South Shields dad among first to get new heart monitor

'PEACE OF MIND' ... Dr Mickey Jachuck with patient Gary Koomson and the miniaturised cardiac monitor.
'PEACE OF MIND' ... Dr Mickey Jachuck with patient Gary Koomson and the miniaturised cardiac monitor.

A FATHER has become one of the first patients in South Tyneside to receive a new miniature heart monitor.

Miniaturised cardiac monitors are now being implanted in patients at South Tyneside District Hospital in South Shields

It gives me peace of mind because I know that if there are any heart irregularities, the doctors will automatically know about it.

Gary Koomson, patient

The monitors, which are about one-third the size of an AAA battery, are nearly 90 per cent smaller than conventional, implantable devices.

They are used for assessing patients with symptoms of dizziness, blackouts or palpitations, which could be signs of disturbances in heart rhythm that may require treatment.

For patients at high risk of having heart problems, the device also has the benefit of offering remote monitoring, allowing for any potential abnormalities to be detected immediately by automatically transmitting information wirelessly to the cardiology team.

South Shields father-of-four Gary Koomson was among the first patients to have the new monitor implanted at the Harton Lane hospital.

Mr Koomson, who has a form of the heart muscle disease cardiomyopathy, said: “I think it’s great. The procedure to implant it was painless and it only took about 10 minutes.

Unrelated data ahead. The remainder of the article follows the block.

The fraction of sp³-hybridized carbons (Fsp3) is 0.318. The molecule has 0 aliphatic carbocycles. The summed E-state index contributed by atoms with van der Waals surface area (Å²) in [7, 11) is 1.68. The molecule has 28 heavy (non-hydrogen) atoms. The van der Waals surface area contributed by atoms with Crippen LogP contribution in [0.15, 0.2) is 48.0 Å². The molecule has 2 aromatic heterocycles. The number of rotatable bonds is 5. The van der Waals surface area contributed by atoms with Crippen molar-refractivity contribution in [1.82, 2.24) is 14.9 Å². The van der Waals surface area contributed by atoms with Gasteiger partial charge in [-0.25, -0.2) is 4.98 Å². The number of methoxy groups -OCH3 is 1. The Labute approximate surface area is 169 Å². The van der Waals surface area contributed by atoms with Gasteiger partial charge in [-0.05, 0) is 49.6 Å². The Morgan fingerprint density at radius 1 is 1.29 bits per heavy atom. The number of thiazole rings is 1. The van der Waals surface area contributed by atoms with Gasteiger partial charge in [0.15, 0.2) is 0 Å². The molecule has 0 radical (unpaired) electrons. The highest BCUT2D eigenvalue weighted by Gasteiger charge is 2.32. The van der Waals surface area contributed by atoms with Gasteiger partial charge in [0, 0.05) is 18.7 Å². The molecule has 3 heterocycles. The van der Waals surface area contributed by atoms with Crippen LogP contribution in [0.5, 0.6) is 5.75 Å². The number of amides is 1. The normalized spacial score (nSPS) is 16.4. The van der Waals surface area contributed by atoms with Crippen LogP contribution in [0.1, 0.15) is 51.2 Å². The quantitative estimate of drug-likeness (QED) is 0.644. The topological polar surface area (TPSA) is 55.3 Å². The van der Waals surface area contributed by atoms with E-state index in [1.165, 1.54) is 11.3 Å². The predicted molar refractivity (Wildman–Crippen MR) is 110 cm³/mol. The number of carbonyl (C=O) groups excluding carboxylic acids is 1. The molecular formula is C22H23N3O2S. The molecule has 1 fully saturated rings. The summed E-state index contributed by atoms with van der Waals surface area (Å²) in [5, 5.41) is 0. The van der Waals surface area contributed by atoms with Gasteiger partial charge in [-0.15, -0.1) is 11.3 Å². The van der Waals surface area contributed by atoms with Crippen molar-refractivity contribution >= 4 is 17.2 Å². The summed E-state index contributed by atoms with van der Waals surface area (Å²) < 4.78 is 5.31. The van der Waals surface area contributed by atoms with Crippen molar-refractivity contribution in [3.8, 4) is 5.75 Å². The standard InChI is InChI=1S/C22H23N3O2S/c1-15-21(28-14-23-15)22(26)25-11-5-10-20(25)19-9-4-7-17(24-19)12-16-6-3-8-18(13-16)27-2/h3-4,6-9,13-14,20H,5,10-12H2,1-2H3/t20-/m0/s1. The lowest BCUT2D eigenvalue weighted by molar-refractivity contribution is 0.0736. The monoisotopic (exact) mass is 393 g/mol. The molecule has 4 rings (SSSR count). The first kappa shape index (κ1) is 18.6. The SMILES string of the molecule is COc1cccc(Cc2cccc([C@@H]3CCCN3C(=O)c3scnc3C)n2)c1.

“It gives me peace of mind because I know that if there any heart irregularities, the doctors will automatically know about it.”

Previously, implantation of cardiac monitoring devices required a minor surgical procedure, performed in an operating theatre, with antibiotics given intravenously beforehand and the wound, measuring 2cm-3cm, closed with stitches.

The new Medtronic monitors are implanted in the chest, just under the skin, using local anaesthetic.

Consultant cardiologist Dr Mickey Jachuck said: “While many of the causes for common symptoms are benign, it is important to establish the reason behind them.

“This is often difficult as the symptoms can occur infrequently and are unpredictable, so the ability to monitor the heart continuously, for anything up to two to three years, is extremely helpful in terms of making a diagnosis or reassuring the patient that their heart rhythm is normal.”

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